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Poker Stories Podcast With Justin Young

by Card Player News Team |  Published: Apr 11, 2018

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Poker Stories is a long-form audio podcast series that features casual interviews with some of the game’s best players and personalities. Each episode highlights a well-known member of the poker world and dives deep into their favorite tales both on and off the felt.

Age: 38
Hometown: New Bern, North Carolina
Live Tournament Earnings: $4.8 million

Top Five Tournament Scores

Date - Tournament - Place — Winnings

Dec. 2008 — WPT Five Diamond World Poker Classic — 2nd — $936,760
April 2016 — Seminole Hard Rock Poker Showdown — 1st — $669,161
Oct. 2011 — Festa al Lago Classic — 1st — $349,590
May 2011 — WPT Five-Star World Poker Classic — 6th — $225,654
Dec. 2010 — Five-Diamond World Poker Classic Prelim — 1st — $171,836

Justin Young was working as a mechanical engineer on a Marine Corps base before his surging bankroll gave him the confidence to pursue a career in poker. His first major score came when he finished second at the 2008 WPT Five Diamond World Poker Classic, earning $936,700.

He continued to post good results, with many close calls along the way, before he broke through to win his first World Poker Tour title at the Seminole Hard Rock Poker Showdown in 2016 for $669,161. He now has $4.8 million in live tournament earnings. Most recently, he made a couple of appearances on Poker After Dark, posting big wins in the high-stakes cash game.

Highlights from this interview include painting your own walls, beans in your ears, how the apple can fall far from the tree, checkmate leads to punching, the Varkonyi effect, loose plane bolts, a thorough 30-point check list, a unique nature vs. nurture test, getting shell-shocked by Dan Bilzerian, getting one-upped by Chino Rheem, getting back-roomed at the Wynn, winning at the 7-2 game, a big bet with Devilfish, and the joy of delivering sandwiches.

The Highlights

On getting felted by Dan Bilzerian for half of his bankroll…

“At the end of 2007, I think I had… call it $20,000 left in my bankroll and that was it. And I was still playing $25-$50 live. Actually, Dan Bilzerian busted me for half of my roll. Sent me out the room contemplating things for a few weeks. [Bilzerian] would could come in and play with us, maybe four times a month. The bigger game would always get going with him, and he would buy in for $250,000 in a $25-$50 game. It was an unfortunate [pot] that got me to be more disciplined. I’m not going to bore you with the details [of the hand], but I got in a pot with Bilzerian. He flopped two pair against my aces and it ran out clean for him. Literally, a feeling of numbness washed over me. I couldn’t hear. I know it sounds corny, but it was like you see it in the movies. I remember going to the valet, and I couldn’t hear anything. Just complete numbness, and thinking about what I was going to do with my last $10,000… wondering if I would have to go back and get a real job. But it ultimately made me more disciplined. I grinded at super small stakes and small tournaments and 2008 ended up being the best year I ever had.”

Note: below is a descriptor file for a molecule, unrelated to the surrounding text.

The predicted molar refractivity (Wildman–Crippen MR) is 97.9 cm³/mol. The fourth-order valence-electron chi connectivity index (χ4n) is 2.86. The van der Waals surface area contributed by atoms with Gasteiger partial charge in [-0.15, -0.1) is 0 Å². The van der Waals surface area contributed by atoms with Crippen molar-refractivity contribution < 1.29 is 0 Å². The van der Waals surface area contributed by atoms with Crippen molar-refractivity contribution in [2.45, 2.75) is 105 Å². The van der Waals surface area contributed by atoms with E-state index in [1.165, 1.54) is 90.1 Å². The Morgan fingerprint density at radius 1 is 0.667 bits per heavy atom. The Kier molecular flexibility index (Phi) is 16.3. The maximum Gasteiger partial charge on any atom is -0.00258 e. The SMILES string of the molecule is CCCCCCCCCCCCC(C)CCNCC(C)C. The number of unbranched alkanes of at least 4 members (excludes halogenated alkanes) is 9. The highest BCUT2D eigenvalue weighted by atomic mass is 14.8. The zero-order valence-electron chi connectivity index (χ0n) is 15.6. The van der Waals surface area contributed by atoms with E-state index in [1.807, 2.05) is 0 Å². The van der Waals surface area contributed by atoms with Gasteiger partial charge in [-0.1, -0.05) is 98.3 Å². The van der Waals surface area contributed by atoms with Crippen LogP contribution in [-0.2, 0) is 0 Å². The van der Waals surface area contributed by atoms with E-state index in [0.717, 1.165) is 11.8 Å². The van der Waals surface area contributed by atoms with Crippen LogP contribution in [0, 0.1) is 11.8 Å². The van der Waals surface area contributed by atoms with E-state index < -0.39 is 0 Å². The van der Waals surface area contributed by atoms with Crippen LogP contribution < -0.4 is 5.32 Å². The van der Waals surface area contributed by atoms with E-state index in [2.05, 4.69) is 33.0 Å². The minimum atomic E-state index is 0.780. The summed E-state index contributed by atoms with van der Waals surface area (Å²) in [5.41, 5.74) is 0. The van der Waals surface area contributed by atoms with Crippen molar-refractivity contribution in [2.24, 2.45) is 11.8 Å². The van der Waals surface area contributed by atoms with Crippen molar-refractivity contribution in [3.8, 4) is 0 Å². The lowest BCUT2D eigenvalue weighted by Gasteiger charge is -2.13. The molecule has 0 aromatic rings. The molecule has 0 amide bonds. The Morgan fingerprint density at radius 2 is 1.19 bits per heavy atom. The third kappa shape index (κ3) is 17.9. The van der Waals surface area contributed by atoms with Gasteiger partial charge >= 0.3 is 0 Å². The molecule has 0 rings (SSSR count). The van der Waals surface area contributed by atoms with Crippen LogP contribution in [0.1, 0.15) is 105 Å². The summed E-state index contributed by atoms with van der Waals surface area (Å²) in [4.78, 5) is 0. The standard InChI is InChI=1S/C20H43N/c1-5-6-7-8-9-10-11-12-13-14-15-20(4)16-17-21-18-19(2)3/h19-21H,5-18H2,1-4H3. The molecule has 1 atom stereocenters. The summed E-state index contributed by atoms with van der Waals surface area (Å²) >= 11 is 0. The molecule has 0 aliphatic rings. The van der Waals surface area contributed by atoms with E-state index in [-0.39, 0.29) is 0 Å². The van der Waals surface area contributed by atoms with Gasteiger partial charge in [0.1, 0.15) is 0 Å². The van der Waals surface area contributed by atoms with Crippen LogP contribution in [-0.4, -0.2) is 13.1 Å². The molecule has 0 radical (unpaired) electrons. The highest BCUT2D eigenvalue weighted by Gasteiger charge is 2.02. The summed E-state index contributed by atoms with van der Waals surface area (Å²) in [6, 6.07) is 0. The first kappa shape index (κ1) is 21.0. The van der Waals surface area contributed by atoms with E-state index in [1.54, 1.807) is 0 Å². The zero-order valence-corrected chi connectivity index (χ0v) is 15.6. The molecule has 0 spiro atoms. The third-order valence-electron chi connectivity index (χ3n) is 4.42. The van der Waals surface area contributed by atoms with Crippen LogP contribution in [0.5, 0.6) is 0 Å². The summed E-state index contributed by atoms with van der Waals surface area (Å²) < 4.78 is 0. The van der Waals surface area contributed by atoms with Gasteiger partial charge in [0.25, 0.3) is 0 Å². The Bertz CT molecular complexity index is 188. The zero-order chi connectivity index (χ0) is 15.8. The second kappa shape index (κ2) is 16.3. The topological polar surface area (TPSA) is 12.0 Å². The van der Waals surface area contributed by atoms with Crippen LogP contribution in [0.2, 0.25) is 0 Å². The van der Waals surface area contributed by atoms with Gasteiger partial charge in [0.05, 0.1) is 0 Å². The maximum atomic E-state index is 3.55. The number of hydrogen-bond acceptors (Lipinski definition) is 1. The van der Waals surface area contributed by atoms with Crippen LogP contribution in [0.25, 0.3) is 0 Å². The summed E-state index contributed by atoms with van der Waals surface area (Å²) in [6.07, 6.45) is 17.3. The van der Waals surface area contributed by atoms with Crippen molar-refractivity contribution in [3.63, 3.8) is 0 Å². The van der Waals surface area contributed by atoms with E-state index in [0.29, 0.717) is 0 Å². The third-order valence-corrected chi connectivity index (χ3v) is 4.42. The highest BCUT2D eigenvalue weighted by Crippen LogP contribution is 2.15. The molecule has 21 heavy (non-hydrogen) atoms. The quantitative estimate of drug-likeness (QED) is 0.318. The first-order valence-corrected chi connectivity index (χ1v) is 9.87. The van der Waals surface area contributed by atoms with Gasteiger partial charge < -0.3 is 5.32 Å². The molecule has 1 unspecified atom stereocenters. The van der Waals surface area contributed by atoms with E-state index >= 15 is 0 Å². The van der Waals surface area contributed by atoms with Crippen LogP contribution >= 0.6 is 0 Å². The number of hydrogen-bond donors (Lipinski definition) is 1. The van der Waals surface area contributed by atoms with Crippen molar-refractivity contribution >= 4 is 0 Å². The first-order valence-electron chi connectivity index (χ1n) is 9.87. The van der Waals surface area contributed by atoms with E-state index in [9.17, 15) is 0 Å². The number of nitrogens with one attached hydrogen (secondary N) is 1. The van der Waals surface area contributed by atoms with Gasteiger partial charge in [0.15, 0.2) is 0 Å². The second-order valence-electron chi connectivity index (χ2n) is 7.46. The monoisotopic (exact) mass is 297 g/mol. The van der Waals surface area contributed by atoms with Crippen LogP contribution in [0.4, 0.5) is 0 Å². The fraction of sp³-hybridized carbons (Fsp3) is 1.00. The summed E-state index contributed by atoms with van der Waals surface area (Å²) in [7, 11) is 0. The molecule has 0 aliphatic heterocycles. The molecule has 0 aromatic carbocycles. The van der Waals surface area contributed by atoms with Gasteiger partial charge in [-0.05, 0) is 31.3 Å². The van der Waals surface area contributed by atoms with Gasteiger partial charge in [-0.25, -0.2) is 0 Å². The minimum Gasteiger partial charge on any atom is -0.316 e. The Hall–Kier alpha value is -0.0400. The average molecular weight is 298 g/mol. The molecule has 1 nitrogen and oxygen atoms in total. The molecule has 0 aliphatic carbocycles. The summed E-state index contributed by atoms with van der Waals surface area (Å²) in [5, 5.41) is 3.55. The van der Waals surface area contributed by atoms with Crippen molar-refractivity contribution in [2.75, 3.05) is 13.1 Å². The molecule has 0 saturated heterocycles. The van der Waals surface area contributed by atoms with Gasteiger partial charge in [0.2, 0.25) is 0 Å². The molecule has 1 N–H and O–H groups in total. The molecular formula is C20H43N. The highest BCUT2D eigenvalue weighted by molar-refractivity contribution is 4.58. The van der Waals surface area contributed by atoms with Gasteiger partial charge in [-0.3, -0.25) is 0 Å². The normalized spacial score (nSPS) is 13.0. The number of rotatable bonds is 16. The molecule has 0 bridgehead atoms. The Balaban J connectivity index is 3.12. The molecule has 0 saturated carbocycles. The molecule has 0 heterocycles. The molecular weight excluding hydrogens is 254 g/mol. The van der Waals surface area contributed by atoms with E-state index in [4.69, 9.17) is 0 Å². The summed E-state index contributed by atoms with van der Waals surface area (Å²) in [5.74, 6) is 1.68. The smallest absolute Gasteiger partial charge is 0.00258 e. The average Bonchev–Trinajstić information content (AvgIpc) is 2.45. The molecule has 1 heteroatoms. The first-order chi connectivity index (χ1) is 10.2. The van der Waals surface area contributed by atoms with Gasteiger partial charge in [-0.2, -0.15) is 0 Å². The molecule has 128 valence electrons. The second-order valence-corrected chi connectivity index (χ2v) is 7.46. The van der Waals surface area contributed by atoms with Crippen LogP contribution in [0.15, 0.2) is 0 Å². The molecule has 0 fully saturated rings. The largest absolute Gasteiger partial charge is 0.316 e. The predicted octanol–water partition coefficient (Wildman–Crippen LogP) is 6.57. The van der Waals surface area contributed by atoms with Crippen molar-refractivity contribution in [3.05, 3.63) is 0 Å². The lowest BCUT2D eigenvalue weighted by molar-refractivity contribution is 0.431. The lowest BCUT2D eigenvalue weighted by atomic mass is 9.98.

On getting back-roomed at the Wynn…

“I went to the Wynn to close out my box, because I wasn’t playing a whole lot over there. I still had, I don’t know, like $20,000 in there leftover. So I just said, okay, I’m going to play some craps while I’m here. I give them the $5,000 chip, and asked for $4,000 in black. The pit boss calls over someone else, who calls over someone else, who says, ‘Justin, you can’t play craps with us today.’ And I was like, ‘Okay, I don’t know why, but I’ll take my chip and get out of here.’ He said, ‘Well, you can’t have the money either, there’s no record of you getting this $5,000 chip.’ I told him I got it from poker, and showed them on my phone the tournament score from a year and a half earlier. But they said, ‘Nobody just puts money in a box and leaves it for a year and a half.’ (laughing) Well, I wasn’t leaving without my chip. They brought security, some goon, and he took me into a back room. He said he could arrest me, he said he knew I was lying and that I had stolen the money. I was literally arguing with the same guy, who was berating me and calling me names, for an hour and a half. Finally the poker room manager gets out of a meeting, and [verifies my story], apologizing profusely for what happened.”

On a terrible bet he made with David ‘Devilfish’ Ulliott…

“This was years ago, we were playing PLO and Devilfish Ulliott was going to play in a $10,000 PLO event at Bellagio. The [series] had been getting good numbers, so he asked me to give him odds on winning. At the time, I figured the tournament would probably draw 50 people, so I thought I’d take some money from him and give him 35:1. He said, ‘okay, book it,’ for $2,000. I woke up the next morning and went down, not even planning on playing in the tournament, just wanted to poke my head in to see how many they got. They had six people. So I thought, now I actually have to play this tournament and try to bust Devilfish the whole time. The tournament ended up getting only like 17 or 18 people in it, and he was in the final three with Ben Lamb and Jason Mercier. He ended up taking a bad beat to go out third, but I realized after that just how dumb of a bet I had made.” ♠

You can check out the entirety of the interview in the audio player at the top of the page or download it directly to play on the go from iTunes or your favorite podcast app.

Catch up on past episodes featuring Daniel Negreanu, Nick Schulman, Barry Greenstein, Chris Moorman, Bryn Kenney, Mike Sexton, Brian Rast, Scott Seiver, Greg Raymer, Maria Ho and many more. If you like what you hear, be sure to subscribe to get the latest episodes automatically when they are released.